I broke one of my rules yesterday morning. I not only set foot on the wrong side of the camera — the side the lens is on — the camera in question also happened to be a video camera. More specifically, a webcam and this was for a Skype interview. With Ezra Levant, formerly of SUN News television fame and now the co-founder of the exponentially growing Canadian Internet news site, TheRebel.media.
A photographer friend, Rick McGinnis, convinced me to become a guest blogger for The Megaphone, TheRebel.media’s group blog. Sort of a right-wing answer to the Huffington Post. It’s not a paying gig, but anything that gets my name out there and earns me an extra print sale? Hey, why not? The biggest challenge with it is that the average Megaphone contributor is quite a bit to the right of me politically, leaving me unsure what to say to that audience. It’s not that I’m particularly to the left myself, rather, the average Canadian seems to be to my left instead. My take on government can best be summed up as, “keep your nose out of my business and your hand out of my pocket.”
The one area I figured I could speak to as both a political moderate and someone who likes the conveniences of civilization (indoor plumbing, heating, plastics, etc.), was the ongoing mistreatment of the energy industry in both mainstream media and social media. Do energy companies occasionally screw up? Sure. And we hear about it every time they do, which is as it should be. Unfortunately, we’re not allowed to hear about the positive things they bring to our lives. A company named Enbridge tried to start that conversation through the rather innocuous Tim’s TV channel in Canada’s most mediocre restaurant chain and was promptly shouted down on social media. To the extent that Tim Horton’s pulled the ads and pissed off a lot of regular Canadians, including yours truly.
As a photographer, I’ve always been annoyed by the dishonesty of many other photographers who make the energy industry the villainous subject of their photo essay projects. Yes, energy projects look horrible during their active phase. Land torn up. Trees knocked down. Ugly. It’s just that you never get to find out how the story ended. Energy companies are required by law do reclamation on the affected areas. I’ve seen firsthand the outstanding quality of the work they (usually) do. I’ve yet to see a photo essay showing that side of things, which is something I would actually like to do myself. I’ve been trying for years.
I told the story of a positive example of power generation in my area by an energy company for my first Megaphone piece. I followed up with an item about how I would like to do my part in bringing more of these stories forward (both linked below):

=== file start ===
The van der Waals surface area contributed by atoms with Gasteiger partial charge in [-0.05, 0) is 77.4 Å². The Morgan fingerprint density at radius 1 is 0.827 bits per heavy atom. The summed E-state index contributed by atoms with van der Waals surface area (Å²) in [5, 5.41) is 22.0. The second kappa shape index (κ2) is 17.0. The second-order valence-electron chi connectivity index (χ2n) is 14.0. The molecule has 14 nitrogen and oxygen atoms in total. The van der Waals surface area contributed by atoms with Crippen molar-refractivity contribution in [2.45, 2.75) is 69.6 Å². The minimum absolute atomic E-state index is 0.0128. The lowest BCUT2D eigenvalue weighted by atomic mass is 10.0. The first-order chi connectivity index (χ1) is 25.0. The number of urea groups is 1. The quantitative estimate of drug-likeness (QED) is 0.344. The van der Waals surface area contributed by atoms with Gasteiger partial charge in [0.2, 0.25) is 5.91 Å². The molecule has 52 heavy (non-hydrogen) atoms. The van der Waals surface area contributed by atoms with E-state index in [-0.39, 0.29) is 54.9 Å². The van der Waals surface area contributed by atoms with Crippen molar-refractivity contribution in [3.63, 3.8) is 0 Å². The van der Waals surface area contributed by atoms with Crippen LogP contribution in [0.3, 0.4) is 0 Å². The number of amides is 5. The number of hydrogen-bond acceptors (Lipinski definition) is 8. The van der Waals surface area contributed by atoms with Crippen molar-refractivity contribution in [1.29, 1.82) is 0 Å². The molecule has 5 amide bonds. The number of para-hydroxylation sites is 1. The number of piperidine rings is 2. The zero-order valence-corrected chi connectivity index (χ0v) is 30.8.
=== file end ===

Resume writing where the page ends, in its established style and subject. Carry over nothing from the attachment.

- A Prairie Oasis: How dirty coal made the cleanest park in Alberta
- In Alberta’s energy industry, no news is good news
This caught the interest of Ezra Levant, co-founder (and I guess co-owner) of The Rebel, so I found myself being interviewed by him through Skype yesterday morning. I was nervous as hell and I’m tempted to claim that webcams add fifty pounds, but honesty compels me to admit that’s more likely due to my home ice cream making hobby. Nonetheless, the interview was well-received despite my nervous demeanor and multitude of chins on display. It is now posted to Youtube:
In the last 24 hours my oft ignored social media accounts essentially exploded with mostly positive attention, although I have been called a right-wing propagandist and shill for energy companies much to my amusement. Full disclosure on that last bit: ATCO Energy really liked the images that accompanied my Prairie Oasis piece last month and I just banked a cheque for $420.00 for image licensing. This hardly puts a dent in paying off the $20K+ worth of camera bodies and lenses I used to capture those pictures, but I may yet attract Warren Buffet’s attention. Income is scarce when you’re a photographer and I can’t afford to be choosy.
Anyhow, for every lefty who thinks I’m in the pocket of Big Oil I’m sure there is a reader of The Megaphone who would be absolutely appalled at the depth of support I have for public education and public school teachers. Like I said, I’m in the middle. I’m fairly certain there are quite a few of us, but we’ve had to learn to be quiet otherwise we get shouted down by both sides. I’ve been trying to see the humour in that part of things.
What’s notable to me after a month of pursuing this idea on The Megaphone, and a day after the frantic social media activity that accompanies a public conversation with Ezra Levant, I’ve yet to hear a peep from any energy company looking for some positive coverage. They just want to be invisible. That’s a shame, because the majority of the massive amount feedback I’ve received over the past month is from people who are proud of their local energy companies. Proud of the modern conveniences they provide, proud of the jobs they create, and proud of the good works being done through corporate responsibility programs in their communities. They want to hear that side of the story. And so do I. I intend to keep pushing.
Thank you so much to Ezra Levant for providing the oversized soapbox from which I can do so.
Oversized soapbox update, 5:10 pm MDT:
Ezra’s interview of me just hit Instapundit and my social media is blowing up again. Holy hell.